Friedman explains how a tax on the unimproved value of land is economically the best tax, but politically the worst, and he also takes some blame for personal income taxes which he helped introduce during his time in the US treasury in 1941. He says
The question is, which are the least bad taxes. And in my opinion, and this may come as a shock to some of you, the least bad tax is the property tax on the unimproved value of land - the Henry George argument from many many years ago.
It's an interesting thing if you're talking about taxes about why it is that the property tax is so unpopular. It's not unpopular for good economics reasons. It's unpopular in my opinion for one good reason. It's the only tax left on the books for which people have to write a big cheque.
The income tax is a far worse tax. But, and I have to admit that I have some part of the guilt in this process, because during World War Two I worked at the Treasury and helped to design the withholding system (my wife has never forgiven me for it). But with respect to the income tax we've arranged it so it's taken off bit by bit and it's almost painless. With respect to the sales tax we pay a little bit of it each time. With respect to the corporate tax and excise taxes, they're hidden in the price of things we buy - we don't even know we're paying them.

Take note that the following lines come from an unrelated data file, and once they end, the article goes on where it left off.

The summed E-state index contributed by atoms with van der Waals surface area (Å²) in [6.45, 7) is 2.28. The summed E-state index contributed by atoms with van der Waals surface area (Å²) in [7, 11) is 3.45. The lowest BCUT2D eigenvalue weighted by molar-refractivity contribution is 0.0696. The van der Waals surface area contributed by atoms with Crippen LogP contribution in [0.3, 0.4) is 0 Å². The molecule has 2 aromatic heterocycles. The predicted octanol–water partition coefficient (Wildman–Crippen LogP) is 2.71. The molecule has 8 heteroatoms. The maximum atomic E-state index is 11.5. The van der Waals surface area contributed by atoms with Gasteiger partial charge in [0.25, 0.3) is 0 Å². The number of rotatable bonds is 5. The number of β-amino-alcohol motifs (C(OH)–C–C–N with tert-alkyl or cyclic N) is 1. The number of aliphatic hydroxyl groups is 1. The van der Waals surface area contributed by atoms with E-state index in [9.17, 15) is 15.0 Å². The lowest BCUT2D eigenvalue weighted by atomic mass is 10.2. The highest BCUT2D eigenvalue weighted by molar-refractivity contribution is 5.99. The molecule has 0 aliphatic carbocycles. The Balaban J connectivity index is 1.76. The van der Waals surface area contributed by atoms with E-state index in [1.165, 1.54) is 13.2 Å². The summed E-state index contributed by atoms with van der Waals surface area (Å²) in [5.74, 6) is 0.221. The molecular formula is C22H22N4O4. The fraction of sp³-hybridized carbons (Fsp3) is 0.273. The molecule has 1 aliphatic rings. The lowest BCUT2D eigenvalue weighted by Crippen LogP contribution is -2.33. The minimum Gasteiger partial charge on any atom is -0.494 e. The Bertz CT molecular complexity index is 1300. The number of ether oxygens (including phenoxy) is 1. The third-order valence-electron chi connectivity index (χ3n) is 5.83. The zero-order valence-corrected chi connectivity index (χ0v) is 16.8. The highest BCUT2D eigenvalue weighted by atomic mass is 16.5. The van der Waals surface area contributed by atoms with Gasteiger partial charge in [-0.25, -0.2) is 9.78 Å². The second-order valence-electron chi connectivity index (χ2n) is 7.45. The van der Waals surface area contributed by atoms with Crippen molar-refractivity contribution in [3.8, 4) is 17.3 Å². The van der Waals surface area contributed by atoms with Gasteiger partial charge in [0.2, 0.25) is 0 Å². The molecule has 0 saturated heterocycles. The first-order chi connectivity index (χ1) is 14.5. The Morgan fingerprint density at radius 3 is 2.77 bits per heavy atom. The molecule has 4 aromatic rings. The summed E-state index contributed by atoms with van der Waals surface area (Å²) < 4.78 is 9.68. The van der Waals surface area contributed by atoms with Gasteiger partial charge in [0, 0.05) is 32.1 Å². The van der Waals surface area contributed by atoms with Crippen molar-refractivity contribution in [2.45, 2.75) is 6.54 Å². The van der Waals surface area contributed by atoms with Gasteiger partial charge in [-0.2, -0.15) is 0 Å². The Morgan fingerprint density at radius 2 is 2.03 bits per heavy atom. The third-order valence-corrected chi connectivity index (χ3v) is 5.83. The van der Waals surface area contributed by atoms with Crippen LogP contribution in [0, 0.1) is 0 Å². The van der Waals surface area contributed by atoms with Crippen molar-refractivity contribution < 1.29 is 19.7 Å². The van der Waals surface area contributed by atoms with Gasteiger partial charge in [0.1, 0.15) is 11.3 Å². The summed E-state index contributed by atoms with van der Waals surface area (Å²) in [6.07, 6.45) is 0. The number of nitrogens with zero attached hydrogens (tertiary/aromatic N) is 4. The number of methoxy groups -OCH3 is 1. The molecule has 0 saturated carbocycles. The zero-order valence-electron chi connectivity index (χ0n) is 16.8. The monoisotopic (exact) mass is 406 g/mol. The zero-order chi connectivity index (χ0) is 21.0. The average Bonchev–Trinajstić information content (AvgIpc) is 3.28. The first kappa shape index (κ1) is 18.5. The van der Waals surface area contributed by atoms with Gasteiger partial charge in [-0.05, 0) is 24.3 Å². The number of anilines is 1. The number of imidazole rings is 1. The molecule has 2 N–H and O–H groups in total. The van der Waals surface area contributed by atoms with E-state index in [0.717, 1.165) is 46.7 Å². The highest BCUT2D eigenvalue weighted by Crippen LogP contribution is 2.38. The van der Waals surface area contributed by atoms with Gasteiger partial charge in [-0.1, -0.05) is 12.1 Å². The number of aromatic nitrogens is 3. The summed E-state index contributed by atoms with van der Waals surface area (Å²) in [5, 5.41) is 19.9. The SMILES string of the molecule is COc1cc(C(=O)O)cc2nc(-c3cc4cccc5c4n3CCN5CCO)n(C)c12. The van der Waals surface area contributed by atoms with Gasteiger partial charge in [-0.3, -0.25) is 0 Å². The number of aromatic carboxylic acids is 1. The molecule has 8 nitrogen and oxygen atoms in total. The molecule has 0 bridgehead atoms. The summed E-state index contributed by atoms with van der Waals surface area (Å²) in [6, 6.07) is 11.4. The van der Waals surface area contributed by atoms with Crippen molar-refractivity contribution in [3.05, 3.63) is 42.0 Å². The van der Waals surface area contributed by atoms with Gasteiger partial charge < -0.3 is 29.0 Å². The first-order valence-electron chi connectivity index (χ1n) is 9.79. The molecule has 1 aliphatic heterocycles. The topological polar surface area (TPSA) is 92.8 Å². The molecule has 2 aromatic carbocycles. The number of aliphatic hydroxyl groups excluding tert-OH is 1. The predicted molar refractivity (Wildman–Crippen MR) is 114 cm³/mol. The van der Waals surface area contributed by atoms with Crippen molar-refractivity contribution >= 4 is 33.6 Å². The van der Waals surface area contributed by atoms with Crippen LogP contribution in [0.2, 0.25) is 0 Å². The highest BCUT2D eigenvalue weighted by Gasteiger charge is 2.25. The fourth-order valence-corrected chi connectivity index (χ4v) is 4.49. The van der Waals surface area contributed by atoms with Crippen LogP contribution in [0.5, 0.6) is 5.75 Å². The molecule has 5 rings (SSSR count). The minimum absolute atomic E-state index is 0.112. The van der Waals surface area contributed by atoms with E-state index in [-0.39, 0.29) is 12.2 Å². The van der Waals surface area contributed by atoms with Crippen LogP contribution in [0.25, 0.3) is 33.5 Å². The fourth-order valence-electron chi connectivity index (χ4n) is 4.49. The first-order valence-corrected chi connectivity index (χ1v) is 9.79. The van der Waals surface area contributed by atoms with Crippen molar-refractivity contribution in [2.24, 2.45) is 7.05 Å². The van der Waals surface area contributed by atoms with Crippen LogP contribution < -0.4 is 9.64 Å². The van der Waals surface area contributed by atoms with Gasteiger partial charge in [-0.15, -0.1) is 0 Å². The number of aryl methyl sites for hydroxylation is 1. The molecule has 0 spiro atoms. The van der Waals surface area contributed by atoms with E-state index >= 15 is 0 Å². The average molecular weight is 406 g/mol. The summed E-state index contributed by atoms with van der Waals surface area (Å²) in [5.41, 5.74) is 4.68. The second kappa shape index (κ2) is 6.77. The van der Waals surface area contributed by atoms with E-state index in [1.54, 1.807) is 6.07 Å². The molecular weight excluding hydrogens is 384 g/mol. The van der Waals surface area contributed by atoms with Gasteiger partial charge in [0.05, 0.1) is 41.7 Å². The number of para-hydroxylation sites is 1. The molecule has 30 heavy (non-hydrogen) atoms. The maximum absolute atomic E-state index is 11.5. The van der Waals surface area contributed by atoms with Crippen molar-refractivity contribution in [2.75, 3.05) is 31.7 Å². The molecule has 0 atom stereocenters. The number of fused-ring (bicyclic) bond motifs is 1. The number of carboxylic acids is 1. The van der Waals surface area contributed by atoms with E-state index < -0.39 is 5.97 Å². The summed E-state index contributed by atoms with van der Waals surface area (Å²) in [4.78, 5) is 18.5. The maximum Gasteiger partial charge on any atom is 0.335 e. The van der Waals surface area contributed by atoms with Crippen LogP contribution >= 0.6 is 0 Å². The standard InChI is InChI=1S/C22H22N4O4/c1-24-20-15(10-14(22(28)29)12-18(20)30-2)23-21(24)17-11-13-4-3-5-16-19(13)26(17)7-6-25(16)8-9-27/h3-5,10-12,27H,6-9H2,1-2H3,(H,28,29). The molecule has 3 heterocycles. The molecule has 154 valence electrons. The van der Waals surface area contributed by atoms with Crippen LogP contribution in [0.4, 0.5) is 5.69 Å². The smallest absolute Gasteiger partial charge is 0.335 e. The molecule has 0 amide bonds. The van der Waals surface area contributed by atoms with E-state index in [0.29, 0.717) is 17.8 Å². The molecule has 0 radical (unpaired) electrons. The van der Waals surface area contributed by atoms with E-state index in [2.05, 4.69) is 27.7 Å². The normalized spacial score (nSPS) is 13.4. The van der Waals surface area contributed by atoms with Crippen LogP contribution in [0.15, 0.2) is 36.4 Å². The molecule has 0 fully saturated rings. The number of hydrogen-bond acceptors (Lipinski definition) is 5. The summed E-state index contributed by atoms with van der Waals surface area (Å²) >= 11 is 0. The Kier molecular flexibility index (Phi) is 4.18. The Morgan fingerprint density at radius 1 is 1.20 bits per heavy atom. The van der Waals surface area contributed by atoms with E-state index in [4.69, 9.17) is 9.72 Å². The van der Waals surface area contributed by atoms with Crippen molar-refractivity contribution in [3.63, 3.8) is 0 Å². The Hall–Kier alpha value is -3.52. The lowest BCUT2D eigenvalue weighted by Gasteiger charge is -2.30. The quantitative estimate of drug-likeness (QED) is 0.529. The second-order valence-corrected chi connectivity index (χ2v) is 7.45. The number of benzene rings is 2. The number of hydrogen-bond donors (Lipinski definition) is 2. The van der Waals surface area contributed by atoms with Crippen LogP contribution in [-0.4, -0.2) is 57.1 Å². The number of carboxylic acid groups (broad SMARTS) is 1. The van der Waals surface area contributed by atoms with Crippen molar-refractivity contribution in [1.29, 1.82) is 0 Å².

But with respect to property tax that remains a tax that we as individuals have to pay, and then we have to write a big cheque for it. That's the fundamental reason in my opinion why it's so unpopular.
But if you wanted to reduce the unpopularity of the property tax the way to do it would simply be to provide for an effective method whereby it could be withheld at source in small payments.For me Friedman's last comment could be the key to unlocking land taxes as the primary source of government revenue in many jurisdictions. People in general have intense loss-aversion - they hate getting something and having it taken away much more than never having it in the first place. The practicalities of implementing a withholding system for land taxes should be seriously considered by land tax advocates.
I could suggest that for residential property, each State's rental authority (the authority that holds rental bonds in trust) also operate as a rent intermediary, deducting estimated land taxes from periodic rental payments in the same way that income taxes are withheld. This would allow landlords to see only rents net of land tax, and make investment decisions on the basis of this new net rental amount.
But rentals are only about 30% of the housing stock. For owner occupiers, vacant and non-residential land owners, I currently see no practical alternative but collect State-level land taxes in the same manner as the already are.
In truth, this loss-aversion problem with land taxes might reflect Friedman's world view more than the real political problem. After all, in Australia most State's already have land taxes, but with extensive exceptions, particular for owner-occupied housing. Incrementing the tax rate is a costless exercise politically, as only a tiny fraction of voters pay it, compared with alternative sources of taxation. It seems to me the hinderance here is more a case of the political power of the wealthy, who would be on the hook for most land taxes, regardless of how they are disguised.
In any case, a good video.